What to Expect from the Week Ahead

The headlines are likely to be dominated by this week's budget, but investors will simply be hoping it does enough to stave off a de-rating of the UK's debt.

Morningstar 21 March, 2010 | 8:05PM

Last week brought good news on the UK economy with lower borrowing, lower unemployment and a promising update from Lloyds, but it did little to convince markets that the UK was recovering. Gordon Brown will no doubt attempt to convince the electorate that the UK's situation is improving and markets may or may not believe the spin. There is plenty of domestic economic data this week that could support or undermine him.

The CPI and retail sales figures should provide some insight into the relative health of the UK economy. Inflation reached a nailbiting 3.5% in January from 2.9% in December. Mervyn King has so far been sanguine about the statistics saying that inflation is likely to dip in a few months’ time and the latest meeting minutes show the MPC unanimous on keeping interest rates at their current level. However, any significant rise in inflation or strong retail sales is likely to prompt market jitters about interest rate rises.

With retail sales in mind, a number of the big high street names have earnings announcements this week. Next, Ted Baker and B&Q-owner Kingfisher all report on Thursday. Next last updated the market in January, showing a robust Christmas season, but warned that 2010 still looked uncertain. The market is expecting a rise in pre-tax profits to £494m from £429m.

Kingfisher’s fourth quarter sales suffered in January’s bad weather, but the group said in February that pre-tax profits would exceed expectations on the back of improved margins. HSBC has just upgraded the shares from neutral to overweight so is anticipating good news. The market is expecting pre-tax profits of £543m.

Elsewhere, Wolseley reports on Monday. It surprised the market by raising its profits forecast in February. It said at the time that its improved position came from cost-cutting rather than any recovery in its markets, but the shares had been marked down so savagely that it didn’t take much good news to send them higher.

Carnival’s makes its first quarter earnings announcement on Wednesday. The group announced at the end of February that bookings were at "unprecedented levels" so far this year and it planned to put up prices. The shares have been steadily rising in expectation of an improvement in revenue and may see a setback if it doesn’t materialise.

Bellway also reports this week. The group criticised the banks in February for restricting mortgage availability and holding back the recovery for the housebuilders. That said, the market expects the group to return to profit.

Other major groups reporting this week include Regus, Cairn Energy, Legal & General and Eurasian Natural Resources.

All eyes will be on US Treasury secretary Tim Geithner’s speech. Markets will be hoping for some insight into the true state of the US economy, including any plans to address the deficit.

The UK inflation statistics are revealed. Markets are expecting a fall from 3.5% to 3.1% in CPI as the effect of the VAT rise dissipates. The British Bankers Association also issues its mortgage approvals data today. The market is expecting a small drop as the weather and other seasonal factors take their toll, but any sign of a more permanent slow-down in the housing market will not be well-received.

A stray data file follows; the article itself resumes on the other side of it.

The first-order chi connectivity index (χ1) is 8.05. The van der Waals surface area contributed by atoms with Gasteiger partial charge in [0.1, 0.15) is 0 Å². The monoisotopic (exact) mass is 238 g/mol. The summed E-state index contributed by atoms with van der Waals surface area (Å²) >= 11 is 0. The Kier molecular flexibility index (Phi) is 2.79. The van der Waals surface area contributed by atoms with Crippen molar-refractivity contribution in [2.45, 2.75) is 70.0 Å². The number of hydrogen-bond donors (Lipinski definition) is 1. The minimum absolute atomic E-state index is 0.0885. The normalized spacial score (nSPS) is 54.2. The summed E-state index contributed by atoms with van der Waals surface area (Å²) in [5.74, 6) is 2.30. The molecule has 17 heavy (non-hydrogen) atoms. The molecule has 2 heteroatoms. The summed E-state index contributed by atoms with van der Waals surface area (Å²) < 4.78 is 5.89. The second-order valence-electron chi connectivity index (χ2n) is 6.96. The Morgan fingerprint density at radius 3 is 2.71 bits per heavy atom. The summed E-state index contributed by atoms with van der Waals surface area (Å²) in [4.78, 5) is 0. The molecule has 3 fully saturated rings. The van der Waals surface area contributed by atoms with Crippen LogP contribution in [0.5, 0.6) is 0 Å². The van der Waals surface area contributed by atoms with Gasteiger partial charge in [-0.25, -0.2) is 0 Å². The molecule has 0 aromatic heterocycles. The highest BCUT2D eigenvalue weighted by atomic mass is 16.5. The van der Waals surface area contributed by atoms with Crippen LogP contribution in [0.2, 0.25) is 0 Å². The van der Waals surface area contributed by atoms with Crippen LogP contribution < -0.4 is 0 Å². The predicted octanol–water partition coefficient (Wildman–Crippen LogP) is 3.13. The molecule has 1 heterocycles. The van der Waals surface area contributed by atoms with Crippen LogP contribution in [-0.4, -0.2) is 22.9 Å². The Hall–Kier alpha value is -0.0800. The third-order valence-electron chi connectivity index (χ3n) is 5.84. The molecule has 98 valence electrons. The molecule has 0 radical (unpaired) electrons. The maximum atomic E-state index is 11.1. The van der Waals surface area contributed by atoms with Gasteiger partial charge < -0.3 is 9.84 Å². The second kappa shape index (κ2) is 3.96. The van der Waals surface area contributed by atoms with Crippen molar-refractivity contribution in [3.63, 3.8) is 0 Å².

In the US, existing home sales data will be closely watched. This measures sales of existing residential properties. As with the UK, the market is expecting a small drop based on seasonal factors, but any hint that the recovery is stalling will be unsettling.

Today is likely to be dominated by the budget. It seems unlikely that Brown will do much beyond the nakedly political so close to an election, but there may be more bad news for the banks. Either way, markets are likely to be volatile until they have had time to digest the impact.

There are a wealth of Eurozone statistics, which will provide some insight into the strength or otherwise of the recovery in the region. At last count, Germany showed no growth in the last quarter of the year, though the French recovery remained in tact.

New homes and durable goods orders statistics from the US should build on the recovery picture.

A big day all round with retail sales figures issued in the UK and some bellwether groups updating the market such as Next and Kingfisher. In the US, Federal Reserve chairman Ben Bernanke gives his verdict on the state of the US economy, while much-watched jobless data is also revealed.

By now markets should have built up a good picture of the relative strength of the US economy, so today’s GDP figures will be the icing on the cake rather than providing any new insight. The market is currently expecting growth of 5.9% quarter on quarter.

The information contained within is for educational and informational purposes ONLY. It is not intended nor should it be considered an invitation or inducement to buy or sell a security or securities noted within nor should it be viewed as a communication intended to persuade or incite you to buy or sell security or securities noted within. Any commentary provided is the opinion of the author and should not be considered a personalised recommendation. The information contained within should not be a person's sole basis for making an investment decision. Please contact your financial professional before making an investment decision.

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